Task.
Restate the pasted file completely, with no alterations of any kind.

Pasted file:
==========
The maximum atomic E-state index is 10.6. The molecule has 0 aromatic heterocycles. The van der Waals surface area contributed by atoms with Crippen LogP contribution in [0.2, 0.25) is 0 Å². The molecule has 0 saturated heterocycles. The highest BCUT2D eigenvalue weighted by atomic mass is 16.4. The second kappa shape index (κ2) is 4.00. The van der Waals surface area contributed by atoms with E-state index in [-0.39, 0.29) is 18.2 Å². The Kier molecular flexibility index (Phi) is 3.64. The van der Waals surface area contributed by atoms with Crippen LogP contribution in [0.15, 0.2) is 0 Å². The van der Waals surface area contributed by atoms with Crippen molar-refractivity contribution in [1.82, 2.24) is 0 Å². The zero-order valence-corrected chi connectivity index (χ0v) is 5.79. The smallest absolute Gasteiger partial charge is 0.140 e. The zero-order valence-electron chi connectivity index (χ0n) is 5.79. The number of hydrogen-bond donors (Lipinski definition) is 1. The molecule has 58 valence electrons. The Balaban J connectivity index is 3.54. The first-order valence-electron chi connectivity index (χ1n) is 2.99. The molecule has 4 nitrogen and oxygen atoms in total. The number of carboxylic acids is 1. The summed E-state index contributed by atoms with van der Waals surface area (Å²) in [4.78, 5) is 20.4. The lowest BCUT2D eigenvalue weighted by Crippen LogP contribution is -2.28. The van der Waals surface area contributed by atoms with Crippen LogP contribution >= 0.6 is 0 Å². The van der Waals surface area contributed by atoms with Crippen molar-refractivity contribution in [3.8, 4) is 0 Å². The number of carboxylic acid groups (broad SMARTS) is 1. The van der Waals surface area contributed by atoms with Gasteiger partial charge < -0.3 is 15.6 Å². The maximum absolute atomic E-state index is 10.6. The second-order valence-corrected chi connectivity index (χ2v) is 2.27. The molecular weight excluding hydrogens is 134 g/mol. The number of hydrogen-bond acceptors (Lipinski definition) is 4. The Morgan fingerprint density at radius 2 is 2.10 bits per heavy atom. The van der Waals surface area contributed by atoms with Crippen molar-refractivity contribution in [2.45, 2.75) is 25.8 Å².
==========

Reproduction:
The maximum atomic E-state index is 10.6. The molecule has 0 aromatic heterocycles. The van der Waals surface area contributed by atoms with Crippen LogP contribution in [0.2, 0.25) is 0 Å². The molecule has 0 saturated heterocycles. The highest BCUT2D eigenvalue weighted by atomic mass is 16.4. The second kappa shape index (κ2) is 4.00. The van der Waals surface area contributed by atoms with E-state index in [-0.39, 0.29) is 18.2 Å². The Kier molecular flexibility index (Phi) is 3.64. The van der Waals surface area contributed by atoms with Crippen LogP contribution in [0.15, 0.2) is 0 Å². The van der Waals surface area contributed by atoms with Crippen molar-refractivity contribution in [1.82, 2.24) is 0 Å². The zero-order valence-corrected chi connectivity index (χ0v) is 5.79. The smallest absolute Gasteiger partial charge is 0.140 e. The zero-order valence-electron chi connectivity index (χ0n) is 5.79. The number of hydrogen-bond donors (Lipinski definition) is 1. The molecule has 58 valence electrons. The Balaban J connectivity index is 3.54. The first-order valence-electron chi connectivity index (χ1n) is 2.99. The molecule has 4 nitrogen and oxygen atoms in total. The number of carboxylic acids is 1. The summed E-state index contributed by atoms with van der Waals surface area (Å²) in [4.78, 5) is 20.4. The lowest BCUT2D eigenvalue weighted by Crippen LogP contribution is -2.28. The van der Waals surface area contributed by atoms with Crippen LogP contribution >= 0.6 is 0 Å². The van der Waals surface area contributed by atoms with Crippen molar-refractivity contribution in [3.8, 4) is 0 Å². The number of carboxylic acid groups (broad SMARTS) is 1. The van der Waals surface area contributed by atoms with Gasteiger partial charge < -0.3 is 15.6 Å². The maximum absolute atomic E-state index is 10.6. The second-order valence-corrected chi connectivity index (χ2v) is 2.27. The molecular weight excluding hydrogens is 134 g/mol. The number of hydrogen-bond acceptors (Lipinski definition) is 4. The Morgan fingerprint density at radius 2 is 2.10 bits per heavy atom. The van der Waals surface area contributed by atoms with Crippen molar-refractivity contribution in [2.45, 2.75) is 25.8 Å².